That does not make financial sense though - you have SSD's, which have much quicker access times and thus can either be used as cache or OS drives. HDD's will always be better in data storage though. Thus they are increasing the size of them.

Even though I don't even want to think about the re-building time of a raid if one of those drives fails.
 
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#7
Even though I don't even want to think about the re-building time of a raid if one of those drives fails.
Neh, nobody cares. You have 20 of those drives in a storage rack, nobody cares if it takes even a day. ;)
 
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#8
Neh, nobody cares. You have 20 of those drives in a storage rack, nobody cares if it takes even a day. ;)
I think you're looking at 2 - 3 days rebuilding time and many do care, due to fact that, depending on raid, their raid might fail if another or 2 more drives fail in that time. Considering that rebuilding a raid is stress on the drives.
 
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#9
Neh, nobody cares. You have 20 of those drives in a storage rack, nobody cares if it takes even a day. ;)
When you have such storage rack, you basically just swap the drives as they fail. There is no on-demand backing up and restoring of data, you're already suppose to use double redundancy at such capacities with higher RAID modes.
 
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#12
If only they could innovate this well in the SSD arena (and have their own fabrication abilities... rather than get screwed by partners). WD was my first large storage drive (a whopping 400MB). I'd hate to see them lose out to the likes of Samsung. It's not a name I like associating with PCs.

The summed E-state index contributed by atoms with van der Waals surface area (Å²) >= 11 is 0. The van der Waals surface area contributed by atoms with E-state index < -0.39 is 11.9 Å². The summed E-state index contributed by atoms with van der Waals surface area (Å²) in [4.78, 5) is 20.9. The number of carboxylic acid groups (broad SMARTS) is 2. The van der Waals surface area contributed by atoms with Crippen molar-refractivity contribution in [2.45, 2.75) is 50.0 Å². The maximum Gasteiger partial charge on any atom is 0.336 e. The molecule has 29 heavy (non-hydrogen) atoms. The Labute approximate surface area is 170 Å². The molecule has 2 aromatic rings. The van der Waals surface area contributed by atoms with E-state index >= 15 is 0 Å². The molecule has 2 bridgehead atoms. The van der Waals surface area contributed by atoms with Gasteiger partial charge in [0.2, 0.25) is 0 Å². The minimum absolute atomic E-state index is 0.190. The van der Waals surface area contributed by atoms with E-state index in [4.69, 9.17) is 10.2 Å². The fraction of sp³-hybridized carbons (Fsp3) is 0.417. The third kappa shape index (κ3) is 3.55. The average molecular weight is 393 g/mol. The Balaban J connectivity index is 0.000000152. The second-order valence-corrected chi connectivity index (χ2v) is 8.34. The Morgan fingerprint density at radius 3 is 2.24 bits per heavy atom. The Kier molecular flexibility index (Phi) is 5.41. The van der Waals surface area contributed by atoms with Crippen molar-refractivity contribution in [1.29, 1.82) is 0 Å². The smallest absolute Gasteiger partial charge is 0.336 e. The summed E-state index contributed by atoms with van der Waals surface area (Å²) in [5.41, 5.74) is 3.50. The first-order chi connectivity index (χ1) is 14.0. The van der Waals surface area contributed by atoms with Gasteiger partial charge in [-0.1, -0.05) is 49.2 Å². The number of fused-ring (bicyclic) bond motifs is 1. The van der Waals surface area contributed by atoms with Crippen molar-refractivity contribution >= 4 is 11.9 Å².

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#14
I wish someone made a breakthrough that would allow mechanical drives dramatically improved speeds and access times. Coz that would be really nice. I'm talking getting them to the level of cheapest SSD's or close to that. I know there are physical limitations, but still, all we see is platter density and that's it. No one is really investing into how this density is accessed and if there is a different, faster way...
The most beneficial advantage of SSDs is random access performance, which is measured in iops.
iops are basically how many accesses the drive can make in a certain amount of time. SSDs can access multiple nand cells at the same time, so even with random operations you have high performances.
On the other side a mechanical hard drive has only a head reading/writing on the surface of the spinning disk. that head can make only a limited amount of movements, which translate to really poor performance in random access. As I understand these new technologies are a sort of multi-layer writing/reading technique, so I think a possible solution could be to write files in a stacked fashon, and read them with a single head movement. that could accelerate random access also in HDD
 
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#16
I wish someone made a breakthrough that would allow mechanical drives dramatically improved speeds and access times. Coz that would be really nice. I'm talking getting them to the level of cheapest SSD's or close to that. I know there are physical limitations, but still, all we see is platter density and that's it. No one is really investing into how this density is accessed and if there is a different, faster way...